That said, I know left-handed people are the minority and most designs ignore us, but I'm pretty sure there are scenarios when right-handed people use their phone with their left hand. Or at least I use my Nexus 4 with my right hand by time to time (e.g. while driving).
  • kondamin - Wednesday, May 29, 2013 - link

    Powerbutton on the top of the device or the bottom is the way to do it. I'm constanly chaning the volume when I turn my s3 off because of that moronic idea of putting them on oposing sides.

    And you are spot on that these devices aren't friendly for left handed people, the biggest sinner in my book is nokia their lumia buttons are all on the same (and wrong) side.
  • JPForums - Wednesday, May 29, 2013 - link

    I'm mostly ambidextrous, but I'm always using my Lumia 920 with my left hand. I have no trouble using it with my right either (just switch to operating the buttons with my thumb), but I find more often than not, I pick it up and operate it with my left hand. On that note, I suspect I'd get used to the OPPO button placement fairly quickly as well (even if it isn't ideal). I'm guessing you don't much care for operating your phone buttons with your fingers. I do agree with you that putting the power and volume rocker on opposite sides is a generically bad idea, though.
  • mr_tawan - Wednesday, May 29, 2013 - link

    I'm kinda like the Galaxy Nexus's button layout. In the other hand, button layout on the Nexus 7 sucks. I constantly press volume button instead of power button.

    I think the power button on the top is good for smaller phone. For a larger phone (>4.6"), it's should be on either left or right side, and on the opposite side of volume buttons). It's too far to reach the top.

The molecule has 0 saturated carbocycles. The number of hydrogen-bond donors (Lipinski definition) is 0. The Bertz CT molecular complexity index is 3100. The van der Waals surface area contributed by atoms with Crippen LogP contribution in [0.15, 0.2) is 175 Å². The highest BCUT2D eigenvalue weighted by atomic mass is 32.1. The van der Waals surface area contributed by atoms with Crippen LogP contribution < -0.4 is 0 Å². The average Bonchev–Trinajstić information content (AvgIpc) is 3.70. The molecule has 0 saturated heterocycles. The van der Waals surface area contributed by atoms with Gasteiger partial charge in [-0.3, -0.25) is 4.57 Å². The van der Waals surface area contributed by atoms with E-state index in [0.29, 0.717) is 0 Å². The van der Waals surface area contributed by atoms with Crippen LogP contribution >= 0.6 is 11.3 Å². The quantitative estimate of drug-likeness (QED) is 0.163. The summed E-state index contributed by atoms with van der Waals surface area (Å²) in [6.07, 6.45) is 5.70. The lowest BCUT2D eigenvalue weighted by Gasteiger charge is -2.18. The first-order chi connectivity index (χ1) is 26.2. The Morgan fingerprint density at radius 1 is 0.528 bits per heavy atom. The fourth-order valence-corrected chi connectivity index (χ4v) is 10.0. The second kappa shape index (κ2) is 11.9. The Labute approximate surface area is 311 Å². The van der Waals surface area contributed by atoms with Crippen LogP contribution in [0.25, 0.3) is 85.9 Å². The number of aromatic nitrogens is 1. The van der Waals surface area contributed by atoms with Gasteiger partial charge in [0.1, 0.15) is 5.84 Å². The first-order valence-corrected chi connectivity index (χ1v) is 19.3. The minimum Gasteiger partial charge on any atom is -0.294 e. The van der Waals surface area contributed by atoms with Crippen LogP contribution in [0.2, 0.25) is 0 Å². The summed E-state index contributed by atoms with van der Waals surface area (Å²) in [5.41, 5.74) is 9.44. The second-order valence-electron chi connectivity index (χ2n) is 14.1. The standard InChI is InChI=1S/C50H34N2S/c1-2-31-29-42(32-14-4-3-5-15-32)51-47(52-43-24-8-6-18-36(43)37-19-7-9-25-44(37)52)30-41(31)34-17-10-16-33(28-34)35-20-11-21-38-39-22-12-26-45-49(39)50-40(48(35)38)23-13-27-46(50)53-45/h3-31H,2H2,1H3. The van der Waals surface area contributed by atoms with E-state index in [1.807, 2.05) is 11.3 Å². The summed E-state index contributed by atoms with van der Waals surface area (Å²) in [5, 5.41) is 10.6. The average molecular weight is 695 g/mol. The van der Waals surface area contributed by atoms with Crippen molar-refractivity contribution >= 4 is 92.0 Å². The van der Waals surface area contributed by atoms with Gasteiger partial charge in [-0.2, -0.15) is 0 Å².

• WhiteAdam - Wednesday, May 29, 2013 - link

    Love my job, since I've been bringing in $82h… I sit at home, music playing while I work in front of my new iMac that I got now that I'm making it online. (Home more information)
  • nancy919 - Wednesday, May 29, 2013 - link

    it's realy the easiest work Ive had.
  • mwarner1 - Wednesday, May 29, 2013 - link

    I actually prefer having buttons on the side of modern, large screened phones. The idea of having the power button on top is fine for a device the size of an iPhone, but when you are taking about devices with 5+ inch displays, it is rather awkward to reach all the way to the top of the device to press the power button.
  • Zandros - Wednesday, May 29, 2013 - link

    As a right-handed person, I'm usually holding my phone with my left hand so my dominant hand is free to do other things (which occasionally consists of stabbing at the screen).

    Maybe I'm missing something, though, but isn't having the power button on the left site (as in this case) advantageous for thumb use if you're using it with your left hand?
  • Kristian Vättö - Wednesday, May 29, 2013 - link

    Oh, you're right - the power button is on the left side in the OPPO. I just looked at the "Finger Friendly Design" picture and thought that it's on the right side like in my Nexus, haha. At least for me, it would advantageous to have the power button on the left instead.

    Basically, with the OPPO all the right-handed people go through the same pain as I go through with the Nexus 4.
  • VivekGowri - Wednesday, May 29, 2013 - link

    Yeah the OPPO power button is a nightmare. I am not impressed by their so-called finger friendly design.